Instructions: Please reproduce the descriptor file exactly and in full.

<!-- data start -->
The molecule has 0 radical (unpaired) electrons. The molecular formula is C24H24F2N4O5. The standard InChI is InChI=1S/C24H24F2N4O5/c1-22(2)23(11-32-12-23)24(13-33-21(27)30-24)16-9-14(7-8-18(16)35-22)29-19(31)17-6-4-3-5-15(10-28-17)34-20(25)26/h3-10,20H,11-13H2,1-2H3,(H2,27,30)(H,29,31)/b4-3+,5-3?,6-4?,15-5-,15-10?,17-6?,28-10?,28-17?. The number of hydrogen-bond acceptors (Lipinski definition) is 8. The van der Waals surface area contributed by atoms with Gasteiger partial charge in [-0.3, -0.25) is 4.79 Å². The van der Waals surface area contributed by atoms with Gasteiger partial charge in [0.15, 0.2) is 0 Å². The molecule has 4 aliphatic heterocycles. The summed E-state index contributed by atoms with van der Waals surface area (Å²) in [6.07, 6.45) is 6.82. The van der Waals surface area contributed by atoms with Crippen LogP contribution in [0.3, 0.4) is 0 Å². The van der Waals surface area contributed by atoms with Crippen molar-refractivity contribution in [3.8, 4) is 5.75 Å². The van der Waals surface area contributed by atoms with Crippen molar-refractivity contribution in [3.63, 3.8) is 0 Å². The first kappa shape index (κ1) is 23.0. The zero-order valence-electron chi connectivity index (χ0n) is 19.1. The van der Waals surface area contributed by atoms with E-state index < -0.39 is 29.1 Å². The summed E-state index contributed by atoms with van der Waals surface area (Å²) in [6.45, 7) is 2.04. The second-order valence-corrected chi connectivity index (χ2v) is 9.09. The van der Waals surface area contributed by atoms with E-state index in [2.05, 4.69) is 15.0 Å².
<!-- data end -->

The molecule has 0 radical (unpaired) electrons. The molecular formula is C24H24F2N4O5. The standard InChI is InChI=1S/C24H24F2N4O5/c1-22(2)23(11-32-12-23)24(13-33-21(27)30-24)16-9-14(7-8-18(16)35-22)29-19(31)17-6-4-3-5-15(10-28-17)34-20(25)26/h3-10,20H,11-13H2,1-2H3,(H2,27,30)(H,29,31)/b4-3+,5-3?,6-4?,15-5-,15-10?,17-6?,28-10?,28-17?. The number of hydrogen-bond acceptors (Lipinski definition) is 8. The van der Waals surface area contributed by atoms with Gasteiger partial charge in [-0.3, -0.25) is 4.79 Å². The van der Waals surface area contributed by atoms with Gasteiger partial charge in [0.15, 0.2) is 0 Å². The molecule has 4 aliphatic heterocycles. The summed E-state index contributed by atoms with van der Waals surface area (Å²) in [6.07, 6.45) is 6.82. The van der Waals surface area contributed by atoms with Crippen LogP contribution in [0.3, 0.4) is 0 Å². The van der Waals surface area contributed by atoms with Crippen molar-refractivity contribution in [3.8, 4) is 5.75 Å². The van der Waals surface area contributed by atoms with Crippen molar-refractivity contribution in [3.63, 3.8) is 0 Å². The first kappa shape index (κ1) is 23.0. The zero-order valence-electron chi connectivity index (χ0n) is 19.1. The van der Waals surface area contributed by atoms with E-state index < -0.39 is 29.1 Å². The summed E-state index contributed by atoms with van der Waals surface area (Å²) in [6.45, 7) is 2.04. The second-order valence-corrected chi connectivity index (χ2v) is 9.09. The van der Waals surface area contributed by atoms with E-state index in [2.05, 4.69) is 15.0 Å².